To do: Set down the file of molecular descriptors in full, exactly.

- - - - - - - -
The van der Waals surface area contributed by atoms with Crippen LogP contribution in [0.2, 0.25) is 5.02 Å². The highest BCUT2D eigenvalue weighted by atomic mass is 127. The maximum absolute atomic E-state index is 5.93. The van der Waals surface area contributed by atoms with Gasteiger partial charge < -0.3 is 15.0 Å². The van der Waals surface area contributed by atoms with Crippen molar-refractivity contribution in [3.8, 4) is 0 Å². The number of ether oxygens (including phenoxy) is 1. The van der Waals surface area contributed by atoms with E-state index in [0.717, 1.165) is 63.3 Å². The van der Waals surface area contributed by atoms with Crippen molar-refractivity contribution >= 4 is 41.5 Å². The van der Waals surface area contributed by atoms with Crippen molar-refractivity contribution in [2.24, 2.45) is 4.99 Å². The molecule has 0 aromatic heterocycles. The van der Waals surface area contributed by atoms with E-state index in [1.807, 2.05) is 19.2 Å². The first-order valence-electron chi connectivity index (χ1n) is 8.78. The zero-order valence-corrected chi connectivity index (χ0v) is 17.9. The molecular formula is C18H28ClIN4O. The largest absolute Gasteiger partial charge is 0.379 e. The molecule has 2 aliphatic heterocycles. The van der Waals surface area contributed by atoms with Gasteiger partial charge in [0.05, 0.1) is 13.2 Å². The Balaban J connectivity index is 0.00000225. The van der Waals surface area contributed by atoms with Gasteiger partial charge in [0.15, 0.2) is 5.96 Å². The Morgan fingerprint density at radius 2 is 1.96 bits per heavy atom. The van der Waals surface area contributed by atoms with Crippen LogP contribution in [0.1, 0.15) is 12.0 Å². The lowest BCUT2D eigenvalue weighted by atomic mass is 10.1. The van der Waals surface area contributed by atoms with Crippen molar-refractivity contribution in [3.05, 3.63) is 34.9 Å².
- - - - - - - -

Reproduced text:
The van der Waals surface area contributed by atoms with Crippen LogP contribution in [0.2, 0.25) is 5.02 Å². The highest BCUT2D eigenvalue weighted by atomic mass is 127. The maximum absolute atomic E-state index is 5.93. The van der Waals surface area contributed by atoms with Gasteiger partial charge < -0.3 is 15.0 Å². The van der Waals surface area contributed by atoms with Crippen molar-refractivity contribution in [3.8, 4) is 0 Å². The number of ether oxygens (including phenoxy) is 1. The van der Waals surface area contributed by atoms with E-state index in [0.717, 1.165) is 63.3 Å². The van der Waals surface area contributed by atoms with Crippen molar-refractivity contribution >= 4 is 41.5 Å². The van der Waals surface area contributed by atoms with Crippen molar-refractivity contribution in [2.24, 2.45) is 4.99 Å². The molecule has 0 aromatic heterocycles. The van der Waals surface area contributed by atoms with E-state index in [1.807, 2.05) is 19.2 Å². The first-order valence-electron chi connectivity index (χ1n) is 8.78. The zero-order valence-corrected chi connectivity index (χ0v) is 17.9. The molecular formula is C18H28ClIN4O. The largest absolute Gasteiger partial charge is 0.379 e. The molecule has 2 aliphatic heterocycles. The van der Waals surface area contributed by atoms with Gasteiger partial charge in [0.05, 0.1) is 13.2 Å². The Balaban J connectivity index is 0.00000225. The van der Waals surface area contributed by atoms with Gasteiger partial charge in [0.15, 0.2) is 5.96 Å². The Morgan fingerprint density at radius 2 is 1.96 bits per heavy atom. The van der Waals surface area contributed by atoms with Crippen LogP contribution in [0.1, 0.15) is 12.0 Å². The lowest BCUT2D eigenvalue weighted by atomic mass is 10.1. The van der Waals surface area contributed by atoms with Crippen molar-refractivity contribution in [3.05, 3.63) is 34.9 Å².